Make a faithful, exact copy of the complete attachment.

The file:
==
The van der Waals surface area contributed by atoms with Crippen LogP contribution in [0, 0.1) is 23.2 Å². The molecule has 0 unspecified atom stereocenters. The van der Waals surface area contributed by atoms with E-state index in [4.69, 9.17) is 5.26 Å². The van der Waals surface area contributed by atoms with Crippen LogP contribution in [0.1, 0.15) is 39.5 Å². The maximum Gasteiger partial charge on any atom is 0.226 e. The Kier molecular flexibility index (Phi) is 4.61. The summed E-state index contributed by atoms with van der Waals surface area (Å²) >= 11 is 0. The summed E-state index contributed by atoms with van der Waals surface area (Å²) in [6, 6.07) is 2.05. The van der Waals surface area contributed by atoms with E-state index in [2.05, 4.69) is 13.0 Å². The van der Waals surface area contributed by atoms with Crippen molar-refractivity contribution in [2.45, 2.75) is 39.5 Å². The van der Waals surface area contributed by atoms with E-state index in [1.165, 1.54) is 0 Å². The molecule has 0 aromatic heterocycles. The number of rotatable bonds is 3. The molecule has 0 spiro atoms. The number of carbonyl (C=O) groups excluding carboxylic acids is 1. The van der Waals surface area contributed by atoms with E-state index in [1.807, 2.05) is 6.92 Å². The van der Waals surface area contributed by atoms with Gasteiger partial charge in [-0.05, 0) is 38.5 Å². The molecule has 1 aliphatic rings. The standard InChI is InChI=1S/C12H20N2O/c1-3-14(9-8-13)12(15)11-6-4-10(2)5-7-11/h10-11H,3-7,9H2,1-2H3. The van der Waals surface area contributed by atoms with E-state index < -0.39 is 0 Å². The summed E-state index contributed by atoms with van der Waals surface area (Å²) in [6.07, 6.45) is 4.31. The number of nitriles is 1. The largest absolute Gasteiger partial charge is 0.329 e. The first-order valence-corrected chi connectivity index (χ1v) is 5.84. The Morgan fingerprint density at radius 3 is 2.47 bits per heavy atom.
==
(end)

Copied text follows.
The van der Waals surface area contributed by atoms with Crippen LogP contribution in [0, 0.1) is 23.2 Å². The molecule has 0 unspecified atom stereocenters. The van der Waals surface area contributed by atoms with E-state index in [4.69, 9.17) is 5.26 Å². The van der Waals surface area contributed by atoms with Crippen LogP contribution in [0.1, 0.15) is 39.5 Å². The maximum Gasteiger partial charge on any atom is 0.226 e. The Kier molecular flexibility index (Phi) is 4.61. The summed E-state index contributed by atoms with van der Waals surface area (Å²) >= 11 is 0. The summed E-state index contributed by atoms with van der Waals surface area (Å²) in [6, 6.07) is 2.05. The van der Waals surface area contributed by atoms with E-state index in [2.05, 4.69) is 13.0 Å². The van der Waals surface area contributed by atoms with Crippen molar-refractivity contribution in [2.45, 2.75) is 39.5 Å². The van der Waals surface area contributed by atoms with E-state index in [1.165, 1.54) is 0 Å². The molecule has 0 aromatic heterocycles. The number of rotatable bonds is 3. The molecule has 0 spiro atoms. The number of carbonyl (C=O) groups excluding carboxylic acids is 1. The van der Waals surface area contributed by atoms with E-state index in [1.807, 2.05) is 6.92 Å². The van der Waals surface area contributed by atoms with Gasteiger partial charge in [-0.05, 0) is 38.5 Å². The molecule has 1 aliphatic rings. The standard InChI is InChI=1S/C12H20N2O/c1-3-14(9-8-13)12(15)11-6-4-10(2)5-7-11/h10-11H,3-7,9H2,1-2H3. The van der Waals surface area contributed by atoms with E-state index < -0.39 is 0 Å². The summed E-state index contributed by atoms with van der Waals surface area (Å²) in [6.07, 6.45) is 4.31. The number of nitriles is 1. The largest absolute Gasteiger partial charge is 0.329 e. The first-order valence-corrected chi connectivity index (χ1v) is 5.84. The Morgan fingerprint density at radius 3 is 2.47 bits per heavy atom.